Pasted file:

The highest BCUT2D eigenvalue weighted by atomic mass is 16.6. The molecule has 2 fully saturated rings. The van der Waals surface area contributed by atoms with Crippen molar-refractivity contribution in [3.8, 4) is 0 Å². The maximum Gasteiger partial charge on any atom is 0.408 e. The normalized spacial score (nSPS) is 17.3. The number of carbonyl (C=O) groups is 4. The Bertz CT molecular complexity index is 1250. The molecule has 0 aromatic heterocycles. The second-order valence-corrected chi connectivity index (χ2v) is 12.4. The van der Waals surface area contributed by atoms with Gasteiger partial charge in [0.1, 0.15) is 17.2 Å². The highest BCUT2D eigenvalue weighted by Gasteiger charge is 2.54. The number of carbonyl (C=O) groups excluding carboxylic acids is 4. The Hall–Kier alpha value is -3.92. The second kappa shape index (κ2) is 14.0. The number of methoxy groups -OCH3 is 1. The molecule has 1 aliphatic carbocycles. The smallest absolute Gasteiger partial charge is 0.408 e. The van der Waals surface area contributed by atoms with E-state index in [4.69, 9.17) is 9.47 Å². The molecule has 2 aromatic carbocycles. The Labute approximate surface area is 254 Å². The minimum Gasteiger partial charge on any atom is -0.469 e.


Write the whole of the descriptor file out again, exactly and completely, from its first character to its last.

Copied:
The highest BCUT2D eigenvalue weighted by atomic mass is 16.6. The molecule has 2 fully saturated rings. The van der Waals surface area contributed by atoms with Crippen molar-refractivity contribution in [3.8, 4) is 0 Å². The maximum Gasteiger partial charge on any atom is 0.408 e. The normalized spacial score (nSPS) is 17.3. The number of carbonyl (C=O) groups is 4. The Bertz CT molecular complexity index is 1250. The molecule has 0 aromatic heterocycles. The second-order valence-corrected chi connectivity index (χ2v) is 12.4. The van der Waals surface area contributed by atoms with Gasteiger partial charge in [0.1, 0.15) is 17.2 Å². The highest BCUT2D eigenvalue weighted by Gasteiger charge is 2.54. The number of carbonyl (C=O) groups excluding carboxylic acids is 4. The Hall–Kier alpha value is -3.92. The second kappa shape index (κ2) is 14.0. The number of methoxy groups -OCH3 is 1. The molecule has 1 aliphatic carbocycles. The smallest absolute Gasteiger partial charge is 0.408 e. The van der Waals surface area contributed by atoms with E-state index in [4.69, 9.17) is 9.47 Å². The molecule has 2 aromatic carbocycles. The Labute approximate surface area is 254 Å². The minimum Gasteiger partial charge on any atom is -0.469 e.